April 20, 2021No Comments

3 Ways to Tell Your Story Better

First Impressions are critical, we know this. Recently in a network I'm a part of, I participated in a cohort that lasted a month with one goal: Improve an introduction.

Whenever I've given introductions in the past, I had one of 2 problems, I'd give too much detail or I hyper simplified. My background is complex, but aren't we all? Depending on the setting, I may say that I build software or run a cleaning business or produce a podcast or write blogs. Worse than picking one of the above, I would sometimes try to squeeze in all the above.

We all want to believe that we're special. The bridge to getting others to understand what is special about us can be a frustrating one to cross, but the models I learned in this cohort helped me to create a digestible narrative for my background that feels leaps and bounds above my previous introductions in quality.

Here are the 3 takeaways from that cohort that helped me the most.

Don't let details cloud clarity.

This was perhaps my biggest problem coming in whenever I would branch beyond over-simplification and attempt a full introduction. I aim to be precise by nature and so when I'm explaining something in any domain, much less my own background, I have a natural tendency to over explain at the expense of the understanding of who I'm talking to.

One week in the cohort, we talked about a famous psychological phenomenon known as "Miller's Law", which in short suggests that the human mind can only retain 7 ± 2 details, facts, etc from an idea dump or exposure to other data. Beyond 7 or maybe 9 details for some high throughput individuals, it is not a slow decline to what we can retain and what we cannot — it's an absolute drop-off.

This totally changed my default perception that the increased description and detail added value to someone I was speaking to when in fact, it's the opposite.

Categorization = Understanding

The next thing that helped me level up my introduction game specifically was when we discussed the idea of making ourselves categorizable.

The human mind naturally categorizes people and ideas.  Rather than fight this tendency (because we are all more than just simple categories) we learned that we should use this to be able to describe yourself in a unique but understand able way.

The best categorizations happen when you take two things that don't seem to go together, but when you explain them, suddenly make you both relatable and interesting to think about.

I was able to use this idea of blended categorization to make sense of how I am a tech CEO, but also the executive producer of a podcast among other things.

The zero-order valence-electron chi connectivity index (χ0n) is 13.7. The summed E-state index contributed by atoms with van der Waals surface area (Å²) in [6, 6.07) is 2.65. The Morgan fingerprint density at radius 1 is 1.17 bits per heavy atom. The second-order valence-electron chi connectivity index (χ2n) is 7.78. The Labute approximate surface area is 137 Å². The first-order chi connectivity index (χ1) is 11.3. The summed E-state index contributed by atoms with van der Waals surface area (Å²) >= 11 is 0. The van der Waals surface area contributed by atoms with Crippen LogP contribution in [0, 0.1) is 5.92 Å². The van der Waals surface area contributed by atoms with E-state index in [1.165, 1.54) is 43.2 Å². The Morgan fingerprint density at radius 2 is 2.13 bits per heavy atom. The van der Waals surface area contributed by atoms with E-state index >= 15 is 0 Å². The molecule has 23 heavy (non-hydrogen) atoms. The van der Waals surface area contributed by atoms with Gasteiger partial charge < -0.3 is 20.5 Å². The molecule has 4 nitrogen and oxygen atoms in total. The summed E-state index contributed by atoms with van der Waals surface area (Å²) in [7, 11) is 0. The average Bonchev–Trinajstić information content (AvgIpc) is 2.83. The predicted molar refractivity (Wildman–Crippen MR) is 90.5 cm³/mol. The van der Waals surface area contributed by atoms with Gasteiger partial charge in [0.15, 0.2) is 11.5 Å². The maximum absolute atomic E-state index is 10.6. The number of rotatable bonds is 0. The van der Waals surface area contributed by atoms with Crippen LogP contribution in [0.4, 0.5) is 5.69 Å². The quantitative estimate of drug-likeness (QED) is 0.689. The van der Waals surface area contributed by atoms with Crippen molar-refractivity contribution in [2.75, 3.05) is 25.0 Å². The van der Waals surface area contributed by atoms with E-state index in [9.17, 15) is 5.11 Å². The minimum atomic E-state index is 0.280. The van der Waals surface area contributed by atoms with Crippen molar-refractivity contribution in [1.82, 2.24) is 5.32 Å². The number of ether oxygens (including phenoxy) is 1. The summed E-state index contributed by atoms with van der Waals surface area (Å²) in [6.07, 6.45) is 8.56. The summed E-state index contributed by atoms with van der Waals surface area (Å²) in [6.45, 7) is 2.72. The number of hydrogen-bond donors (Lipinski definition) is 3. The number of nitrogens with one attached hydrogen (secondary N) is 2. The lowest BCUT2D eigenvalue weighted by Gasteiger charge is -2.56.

• "I build things that connect people and ideas"
  • "WAND is a mobile app to connect customers to cleaning suppliers"
  • "The Vance Crowe Podcasts connects it's audience to ideas that are 'up-the-graph'"

The clarity I achieved by doing this was orders of magnitude higher than if I had attempted to layout all the details of what I do in various domains.

Only Stories that Can Be Retold Matter

When we came to this concept in our speaking gym cohort, I loved it because it was the touch of clarity needed to create a fuller understanding of how to have a better narrative as a whole. What is it that makes a story retell-able? Vance who was leading our gatherings brought this idea to the group with the context of the different patterns for an introduction that I'm going to botch a bit by comparing to the Mandarin language intonations.

Vance pointed out that there are 4 different types of introduction that are ironically very similar to the intonation patterns above:

  1. The 'Everything is always Perfect' Trap
  2. The 'Everything just kept getting better and better' Rise
  3. The 'I woke up and it was all down hill from there' Fall
  4. The 'Root for me' Conflict/Resolution Arc

#3 and #4 are flip flopped from the above image, but the main idea is to tell a story like #4 that features a opening state that is interrupted by a challenge, then describing how you overcame that challenge and are on an upwards trajectory that those listening should root for.

For me, I opened with the broader intro I mention above but then go on to note the conflict I faced with WAND at the start of Coronavirus and how we overcame this challenge by repurposing our infrastructure to connect people and ideas in other domains.

Those familiar might appreciate drawing the comparison to elements of fiction arc here seen here:

I can tell you first hand that the ideas presented here have the potential to change how you give introductions now and forever. If you found these ideas useful, we cover them in more detail and many more in a course we created after the cohort to teach others these same ideas. You can check that out if you're interested HERE.

March 25, 2021No Comments

Lessons Learned from 1 Year Working with Virtual Reality

Virtual Reality is still in the early adopter phase; so when most people use it they don't see it's raw potential. After holding dozens of events, even interviewing one of the most important tech CEOs of the modern age- we have seen what will make VR more powerful than a Zoom call could ever be...